- The child support order established by the court will address paternity (if necessary), child support, medical support, custody (conservatorship) and visitation (possession and access).
- For visitation orders, consider requesting the exchange of children at a safe exchange site or via a neutral third party, if needed.
- The court may also order supervised visitation. Supervised visits can be held at a professional facility that has trained staff to supervise visits, if available in your area, or if you and the other parent can agree upon a neutral third party, that third party can supervise visits. See the next section for more information on this topic.
Have a Plan.
It will be easier if you know the details of the plan you want and have a backup plan. Get a calendar and mark up an ideal parenting schedule so you can see what it looks like. The Office of the Attorney General publishes such a calendar called the My Sticker Calendar (PDF download). Then, note the areas you are willing to change and the ones you feel are too important to change. Prepare one or two best alternatives to your plan. Practice explaining your plan saying it aloud, if you have time to do so.
Although it is OK if your testimony is the only evidence that visitation should be limited, having more evidence to support your request can be very helpful and make you feel better prepared. Examples of evidence include:
- Copies of threatening text messages, emails, letters, or voicemail
- A list of threats (including date, place and time, and what happened) that you can show the judge
- Friends and family with knowledge of past abuse or violence who are willing to testify at court
- Pictures of injuries, including bruises
- Medical records showing past history of abuse
- Police records and other criminal records
Bring all of this evidence with you to court. Bring extra copies of everything, if possible.
Be prepared to talk with the judge.
Write down everything you want to say before you get to court. List any evidence you have to support what happened and why you are making your request. This will help you remember everything, stay on track and reduce your nervousness. This is your time to explain what happened that justifies your request for a specific visitation order.
Going in front of a judge can be scary and intimidating. A judge’s time is limited but the judge wants to hear your story and get enough information to make a decision. Judges want to hear from each party and have to ask very direct questions to make sure they understand. Sometimes judges do not hear everything correctly, especially if both parties are talking at once. The judge does not want you to agree to something just because you want it over, or because the judge asks you hard questions. Judges know the parties are nervous and may have a hard time telling their story. Focus on your goal: ensuring you and your child are safe. A court order can be difficult to change once a judge signs it.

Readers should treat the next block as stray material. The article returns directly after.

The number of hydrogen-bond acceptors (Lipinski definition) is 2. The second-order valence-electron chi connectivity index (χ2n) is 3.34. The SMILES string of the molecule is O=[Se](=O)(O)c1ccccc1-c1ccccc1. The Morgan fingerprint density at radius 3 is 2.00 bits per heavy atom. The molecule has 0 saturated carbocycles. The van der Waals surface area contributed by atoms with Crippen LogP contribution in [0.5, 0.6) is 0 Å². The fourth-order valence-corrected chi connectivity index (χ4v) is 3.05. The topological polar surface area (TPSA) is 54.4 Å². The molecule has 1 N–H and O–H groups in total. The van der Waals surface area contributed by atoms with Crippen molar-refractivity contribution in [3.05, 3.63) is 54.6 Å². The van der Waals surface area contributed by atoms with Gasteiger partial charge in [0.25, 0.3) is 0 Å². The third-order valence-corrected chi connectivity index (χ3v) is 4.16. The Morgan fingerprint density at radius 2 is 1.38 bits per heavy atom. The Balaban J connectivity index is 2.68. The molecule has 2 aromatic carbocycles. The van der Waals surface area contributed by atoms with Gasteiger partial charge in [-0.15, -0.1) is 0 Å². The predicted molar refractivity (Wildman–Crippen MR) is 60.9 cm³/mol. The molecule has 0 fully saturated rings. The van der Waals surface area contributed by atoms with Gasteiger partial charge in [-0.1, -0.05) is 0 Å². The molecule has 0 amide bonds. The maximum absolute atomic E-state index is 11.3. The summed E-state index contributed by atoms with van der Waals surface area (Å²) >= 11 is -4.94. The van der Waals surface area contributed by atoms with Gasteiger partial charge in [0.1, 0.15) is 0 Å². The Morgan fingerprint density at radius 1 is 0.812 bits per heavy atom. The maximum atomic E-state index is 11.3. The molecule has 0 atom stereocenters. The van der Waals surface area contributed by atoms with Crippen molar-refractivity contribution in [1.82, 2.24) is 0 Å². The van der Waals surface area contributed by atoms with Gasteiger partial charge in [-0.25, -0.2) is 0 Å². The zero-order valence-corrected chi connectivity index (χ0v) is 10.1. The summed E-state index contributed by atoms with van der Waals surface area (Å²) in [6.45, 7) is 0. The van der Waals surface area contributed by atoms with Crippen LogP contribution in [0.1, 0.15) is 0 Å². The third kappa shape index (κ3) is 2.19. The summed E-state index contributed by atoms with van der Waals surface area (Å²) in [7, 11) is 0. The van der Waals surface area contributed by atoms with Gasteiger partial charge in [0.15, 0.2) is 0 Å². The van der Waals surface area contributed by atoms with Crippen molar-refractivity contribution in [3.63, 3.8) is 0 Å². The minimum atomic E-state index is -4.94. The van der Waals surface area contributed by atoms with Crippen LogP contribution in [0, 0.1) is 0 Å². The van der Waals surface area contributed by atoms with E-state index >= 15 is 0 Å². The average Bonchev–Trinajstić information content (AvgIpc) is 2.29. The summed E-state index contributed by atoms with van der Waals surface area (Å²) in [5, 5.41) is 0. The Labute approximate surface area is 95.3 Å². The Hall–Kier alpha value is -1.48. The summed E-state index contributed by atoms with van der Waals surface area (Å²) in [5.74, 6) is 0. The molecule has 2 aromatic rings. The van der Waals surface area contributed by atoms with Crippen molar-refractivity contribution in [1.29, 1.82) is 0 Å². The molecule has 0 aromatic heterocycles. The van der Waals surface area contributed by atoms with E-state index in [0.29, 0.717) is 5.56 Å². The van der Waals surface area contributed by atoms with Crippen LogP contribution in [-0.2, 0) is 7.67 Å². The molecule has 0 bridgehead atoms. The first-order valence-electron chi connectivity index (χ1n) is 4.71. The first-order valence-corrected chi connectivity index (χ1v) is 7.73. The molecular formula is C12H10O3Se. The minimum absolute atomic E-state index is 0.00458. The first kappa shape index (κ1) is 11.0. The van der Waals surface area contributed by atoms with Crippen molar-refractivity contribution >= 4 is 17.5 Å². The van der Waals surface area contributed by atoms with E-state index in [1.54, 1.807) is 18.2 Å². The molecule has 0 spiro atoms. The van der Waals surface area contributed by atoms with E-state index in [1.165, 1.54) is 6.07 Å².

Ask for more time.
If the judge asks for additional evidence that you don’t have, it is OK to ask for time to gather the evidence. Ask the judge to consider resetting the case, or entering a temporary order to give you the time you need. Although the request may not be granted, it does not hurt to ask.
Take a friend.
Although your friend or family member may not get to stand in front of the judge with you, he or she can come into the courthouse with you and provide support, make you feel safer, and help you stay calm.
Have an advocate.
This may not be possible for everyone, but if you have an advocate (specifically, an attorney) to help you through the process, it may not seem so hard. Contact your local domestic violence program and find out what services it offers. An advocate can help you develop a safety plan for you and your children for before, during, and after court. Find information about local programs by calling the National Domestic Violence Hotline at 1−800−799−SAFE (7233) or TTY 1−800−787−3224, or online at: Texas Council on Family Violence – Service Provider Search.
If the danger is immediate, call 911. If the danger is not immediate or serious, talk to the other parent about your concerns. Do not make the issue personal; put the focus on keeping your child safe. Think about what the other parent could do to make you more comfortable with the situation, and come up with a plan together.
If the other parent does not listen to your concerns, and the danger is immediate; call law enforcement. If the danger is not immediate, a protective order may be appropriate. Follow the protective order with a request that the court modify your visitation order. If you think that the child is in serious and immediate danger, contact 911(in the case of an emergency) and/or Child Protective Services at 1 (800)-252-5400 if you believe the child is being abused or neglected.